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Brooklyn Football Club to call Coney Island home

Brooklyn FC's owner discusses field changes planned for Maimonides Park, as well as long-term plans for a women's team and, possibly, a new soccer-specific stadium.

What the field looked like in its Cosmos days.

Brooklyn Football Club today confirmed what was long suspected: When the team launches in USL League One in 2025, it will play home matches at Maimonides Park, Coney Island’s minor league baseball stadium that's long been home to New York Mets minor league affiliate the Brooklyn Cyclones.

As Hudson River Blue first reported in November, Brooklyn FC had an agreement in principle on a home stadium that was pending approvals related specifically to the field’s surface. Matt Rizzetta, chairman and founder of the North Sixth Group that’s behind the launch of Brooklyn Football Club, confirmed the turf at Maimonides Park has now received the necessary approvals from the US Soccer Federation and the USL.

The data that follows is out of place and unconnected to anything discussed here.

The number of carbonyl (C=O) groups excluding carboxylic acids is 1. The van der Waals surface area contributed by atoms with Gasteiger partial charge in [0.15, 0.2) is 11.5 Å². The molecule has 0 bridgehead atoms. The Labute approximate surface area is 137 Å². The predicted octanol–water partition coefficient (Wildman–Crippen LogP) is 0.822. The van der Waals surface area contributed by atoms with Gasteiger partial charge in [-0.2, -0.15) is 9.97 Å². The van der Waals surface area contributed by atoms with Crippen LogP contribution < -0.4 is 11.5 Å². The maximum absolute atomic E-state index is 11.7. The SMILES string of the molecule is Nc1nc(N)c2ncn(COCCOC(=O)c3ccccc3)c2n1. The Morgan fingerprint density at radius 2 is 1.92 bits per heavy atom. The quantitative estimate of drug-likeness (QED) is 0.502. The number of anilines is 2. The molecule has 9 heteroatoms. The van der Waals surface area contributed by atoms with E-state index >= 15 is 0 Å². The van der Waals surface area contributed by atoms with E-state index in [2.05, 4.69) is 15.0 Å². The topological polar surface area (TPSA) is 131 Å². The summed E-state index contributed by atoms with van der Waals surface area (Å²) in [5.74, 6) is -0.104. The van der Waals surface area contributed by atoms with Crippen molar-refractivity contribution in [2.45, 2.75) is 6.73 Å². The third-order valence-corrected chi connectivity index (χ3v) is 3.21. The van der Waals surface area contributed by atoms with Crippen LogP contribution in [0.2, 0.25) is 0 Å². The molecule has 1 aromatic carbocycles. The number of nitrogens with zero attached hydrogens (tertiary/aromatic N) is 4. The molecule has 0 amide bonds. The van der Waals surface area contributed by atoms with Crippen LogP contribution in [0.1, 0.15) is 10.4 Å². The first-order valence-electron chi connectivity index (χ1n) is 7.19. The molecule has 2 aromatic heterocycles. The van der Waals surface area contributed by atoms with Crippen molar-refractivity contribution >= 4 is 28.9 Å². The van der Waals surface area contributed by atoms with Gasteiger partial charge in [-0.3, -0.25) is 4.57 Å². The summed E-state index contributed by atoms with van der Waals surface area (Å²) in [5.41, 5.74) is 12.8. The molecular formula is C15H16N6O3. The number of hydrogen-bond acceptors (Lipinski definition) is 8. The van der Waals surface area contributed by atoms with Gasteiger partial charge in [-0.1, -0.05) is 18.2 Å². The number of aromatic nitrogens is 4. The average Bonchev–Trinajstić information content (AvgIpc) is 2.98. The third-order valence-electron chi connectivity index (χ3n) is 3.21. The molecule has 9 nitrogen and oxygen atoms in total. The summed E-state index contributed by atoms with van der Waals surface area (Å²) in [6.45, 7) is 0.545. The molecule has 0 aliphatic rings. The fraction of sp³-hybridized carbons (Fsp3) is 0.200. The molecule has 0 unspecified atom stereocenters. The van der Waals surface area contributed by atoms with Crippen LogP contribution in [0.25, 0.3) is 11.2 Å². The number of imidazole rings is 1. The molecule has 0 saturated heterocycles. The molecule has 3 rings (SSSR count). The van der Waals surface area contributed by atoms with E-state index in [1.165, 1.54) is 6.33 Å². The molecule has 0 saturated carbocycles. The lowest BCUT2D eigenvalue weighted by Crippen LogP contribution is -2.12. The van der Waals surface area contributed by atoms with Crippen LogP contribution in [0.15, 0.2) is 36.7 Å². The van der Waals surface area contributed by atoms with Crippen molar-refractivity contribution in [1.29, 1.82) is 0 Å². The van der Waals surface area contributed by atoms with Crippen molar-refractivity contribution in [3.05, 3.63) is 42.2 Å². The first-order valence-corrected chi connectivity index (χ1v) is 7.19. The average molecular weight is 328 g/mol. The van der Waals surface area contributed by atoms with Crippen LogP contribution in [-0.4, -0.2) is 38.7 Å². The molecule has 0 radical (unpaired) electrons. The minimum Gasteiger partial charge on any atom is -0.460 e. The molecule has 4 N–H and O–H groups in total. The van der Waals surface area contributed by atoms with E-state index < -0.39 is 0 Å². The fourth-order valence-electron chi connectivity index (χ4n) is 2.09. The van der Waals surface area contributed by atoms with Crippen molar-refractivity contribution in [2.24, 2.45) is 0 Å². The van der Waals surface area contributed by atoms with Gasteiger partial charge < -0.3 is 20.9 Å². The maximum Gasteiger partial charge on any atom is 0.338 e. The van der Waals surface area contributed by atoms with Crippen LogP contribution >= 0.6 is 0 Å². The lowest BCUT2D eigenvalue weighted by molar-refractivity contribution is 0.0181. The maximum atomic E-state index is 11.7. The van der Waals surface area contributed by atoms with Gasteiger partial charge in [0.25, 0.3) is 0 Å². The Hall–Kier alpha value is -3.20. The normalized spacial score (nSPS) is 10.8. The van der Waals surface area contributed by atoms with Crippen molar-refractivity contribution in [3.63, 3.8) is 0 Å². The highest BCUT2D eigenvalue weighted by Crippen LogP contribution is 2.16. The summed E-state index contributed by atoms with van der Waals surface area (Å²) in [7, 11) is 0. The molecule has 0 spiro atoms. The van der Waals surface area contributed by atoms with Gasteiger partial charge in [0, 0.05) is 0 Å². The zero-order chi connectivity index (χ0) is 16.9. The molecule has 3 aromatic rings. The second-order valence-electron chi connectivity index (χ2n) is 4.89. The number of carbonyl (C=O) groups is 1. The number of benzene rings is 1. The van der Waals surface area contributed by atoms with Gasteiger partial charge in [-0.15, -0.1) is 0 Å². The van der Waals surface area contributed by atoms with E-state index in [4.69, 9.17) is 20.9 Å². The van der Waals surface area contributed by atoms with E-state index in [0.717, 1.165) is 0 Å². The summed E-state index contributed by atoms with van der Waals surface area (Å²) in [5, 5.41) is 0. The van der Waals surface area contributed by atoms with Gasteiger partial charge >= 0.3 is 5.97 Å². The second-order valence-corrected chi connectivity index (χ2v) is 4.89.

In a new interview with HRB about the club’s now-official home venue, Rizzetta said “We had our eyes set on Maimonides Park since we started the project. We want to make sure the club has a great home and can provide a great experience. We looked at other options that were interesting, but would require too much in the form of renovations or upgrades, and we felt it would distract us from being able to focus our efforts and resources toward just building a great club. Coney Island really provides us the ability to do that.”